The video is a showcase for a specific venue and because of this, the story is more ‘documentary’ than a cute story.

You can create a video of an event like:

  • Cat rescue open day
  • Adoptapalooza
  • Product launch away from home
  • Super Zoo sponsor

The story you tell will be seen by people who may not know any of the event’s background. Your video has to inform. You may need to include details of the venue, dates and times, and what people need to do to find out more.

Don’t Just Shoot in Daylight

Although this video is not cat-related I want to include it so you know that you can ‘think different’ with your own videos. The video of High Light was shot in an iPhone 6.

High Light, an annual light festival that takes place locally in Lower Hutt. The sculptures are 3-D shapes, dimensional projections and holograms as well as artists who work with moving lights.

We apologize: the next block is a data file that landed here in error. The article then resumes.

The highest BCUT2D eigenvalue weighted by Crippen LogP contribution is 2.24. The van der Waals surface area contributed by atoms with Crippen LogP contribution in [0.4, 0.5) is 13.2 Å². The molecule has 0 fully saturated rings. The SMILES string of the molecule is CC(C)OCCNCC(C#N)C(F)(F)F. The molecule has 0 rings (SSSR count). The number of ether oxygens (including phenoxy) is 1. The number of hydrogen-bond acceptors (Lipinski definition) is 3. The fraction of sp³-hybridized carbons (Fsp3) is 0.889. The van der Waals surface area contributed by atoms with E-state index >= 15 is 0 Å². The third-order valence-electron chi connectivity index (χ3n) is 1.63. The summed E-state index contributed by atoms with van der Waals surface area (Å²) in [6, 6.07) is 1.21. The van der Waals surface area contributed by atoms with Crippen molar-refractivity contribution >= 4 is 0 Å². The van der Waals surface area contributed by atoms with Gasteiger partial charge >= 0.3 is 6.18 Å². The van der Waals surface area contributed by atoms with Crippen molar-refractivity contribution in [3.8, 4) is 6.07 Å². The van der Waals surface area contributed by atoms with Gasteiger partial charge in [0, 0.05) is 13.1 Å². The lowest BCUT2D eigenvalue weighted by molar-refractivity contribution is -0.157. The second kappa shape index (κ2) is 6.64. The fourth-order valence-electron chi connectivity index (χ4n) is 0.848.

The key thing to remember is that you need some kind of light to work with. Here it’s sculptures, but you might be shooting shop windows, display cases or in a pet show where the light is a bit low.

Most modern smartphones have a night option and this can make a big difference to how much your camera ‘phone picks up. The best way to check the capabilities of your smartphone is to run a few tests before you film at night.

This last movie was edited in Screenflow, an educational video editor that makes voiceovers and fancy tricks a lot more fun.

Finally, the best way to share your videos and keep them visible is something like a YouTube channel. These are free and are a great place to send people as well as an extra place for your sponsored promotion videos and educational videos to get more attention.

Dash Kitten Launches a YouTube Channel